Osteopathic manipulative treatment had small effect on low back pain
Published results showed standard osteopathic manipulative treatment for nonspecific subacute or chronic low back pain had a small effect on low back pain-specific activity limitations compared with sham osteopathic manipulative treatment.
Christelle Nguyen, MD, PhD, and colleagues randomly assigned 400 participants with nonspecific subacute or chronic low back pain to receive either 6 weeks of standard osteopathic manipulative treatment (OMT; n=200) or sham OMT (n=200) delivered by non-physician, non-physiotherapist osteopathic practitioners. Researchers used the self-administered Quebec Back Pain Disability Index to measure mean reduction in low back pain-specific activity limitations at 3 months as the primary end point. Secondary outcomes included mean reduction in low back pain-specific activity limitations, mean changes in pain and health-related quality of life, number and duration of sick leave, as well as number of low back pain episodes at 12 months, and consumption of analgesics and NSAIDs at 3 and 12 months. Researchers also collected self-reported adverse events at 3, 6 and 12 months.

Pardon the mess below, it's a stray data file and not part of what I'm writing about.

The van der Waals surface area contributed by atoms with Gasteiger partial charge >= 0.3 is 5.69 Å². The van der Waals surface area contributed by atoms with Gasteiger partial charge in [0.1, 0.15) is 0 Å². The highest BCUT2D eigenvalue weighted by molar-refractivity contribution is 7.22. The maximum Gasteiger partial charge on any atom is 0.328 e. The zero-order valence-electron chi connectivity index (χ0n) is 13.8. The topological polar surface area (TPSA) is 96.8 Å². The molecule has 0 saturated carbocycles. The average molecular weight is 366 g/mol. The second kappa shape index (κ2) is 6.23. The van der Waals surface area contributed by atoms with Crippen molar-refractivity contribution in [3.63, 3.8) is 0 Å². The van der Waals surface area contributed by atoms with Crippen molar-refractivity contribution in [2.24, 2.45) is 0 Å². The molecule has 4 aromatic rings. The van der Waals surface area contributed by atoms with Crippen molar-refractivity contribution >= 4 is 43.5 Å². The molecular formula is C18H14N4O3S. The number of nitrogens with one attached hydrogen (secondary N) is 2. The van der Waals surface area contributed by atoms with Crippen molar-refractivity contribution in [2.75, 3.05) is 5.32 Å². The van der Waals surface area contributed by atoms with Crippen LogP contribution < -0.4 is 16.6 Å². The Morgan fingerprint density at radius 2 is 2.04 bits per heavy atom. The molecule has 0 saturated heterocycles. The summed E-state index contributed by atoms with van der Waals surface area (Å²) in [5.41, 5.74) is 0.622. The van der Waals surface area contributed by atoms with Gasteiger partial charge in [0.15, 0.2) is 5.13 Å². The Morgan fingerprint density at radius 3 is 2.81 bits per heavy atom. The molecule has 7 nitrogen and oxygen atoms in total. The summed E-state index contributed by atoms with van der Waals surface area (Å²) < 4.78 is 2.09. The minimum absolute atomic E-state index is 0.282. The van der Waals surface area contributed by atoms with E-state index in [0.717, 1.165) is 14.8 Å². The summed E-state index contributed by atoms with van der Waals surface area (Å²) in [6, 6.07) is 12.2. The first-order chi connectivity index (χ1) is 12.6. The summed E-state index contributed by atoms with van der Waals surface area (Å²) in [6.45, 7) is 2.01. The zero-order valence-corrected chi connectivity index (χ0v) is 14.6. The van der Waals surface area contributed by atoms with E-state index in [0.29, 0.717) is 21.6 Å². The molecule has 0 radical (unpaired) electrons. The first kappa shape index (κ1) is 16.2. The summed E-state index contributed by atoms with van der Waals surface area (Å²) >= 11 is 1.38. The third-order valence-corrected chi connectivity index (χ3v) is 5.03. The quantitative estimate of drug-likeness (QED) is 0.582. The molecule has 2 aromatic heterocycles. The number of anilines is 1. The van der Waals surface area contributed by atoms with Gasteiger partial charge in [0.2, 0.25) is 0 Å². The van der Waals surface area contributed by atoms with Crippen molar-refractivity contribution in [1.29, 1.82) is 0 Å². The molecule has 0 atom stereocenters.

Among the 197 participants analyzed in each group, results showed a mean duration of current low back pain episode of 7.5 months. Researchers found mean Quebec Back Pain Disability Index scores of 31.5 at baseline and 25.3 at 3 months in the standard OMT group vs. 27.2 at baseline and 26.1 at 3 months in the sham OMT group. Participants who received standard OMT had a mean reduction in low back pain-specific activity limitations of –4.7 at 3 months vs. –1.3 in the sham OMT group, results showed. Researchers found a mean difference in mean reduction in low back pain-specific activity limitations of –4.3 at 12 months, as well as a mean difference in mean reduction in pain of –1 at 3 and 12 months. Participants had no statistically significant differences in other secondary outcomes, according to researchers. Results showed participants in the standard and sham OMT groups self-reported four and eight serious adverse events, respectively, although none were considered related to OMT.
“Osteopathic manipulative treatment has a small, but likely not clinically meaningful, effect on low back pain-specific activity limitations vs. sham treatment at 3 and 12 months. We found no evidence of effect on pain and health-related quality of life,” Nguyen told Healio Orthopedics. “Our results question the usefulness of osteopathic manipulative treatment in people with nonspecific subacute and chronic low back pain.”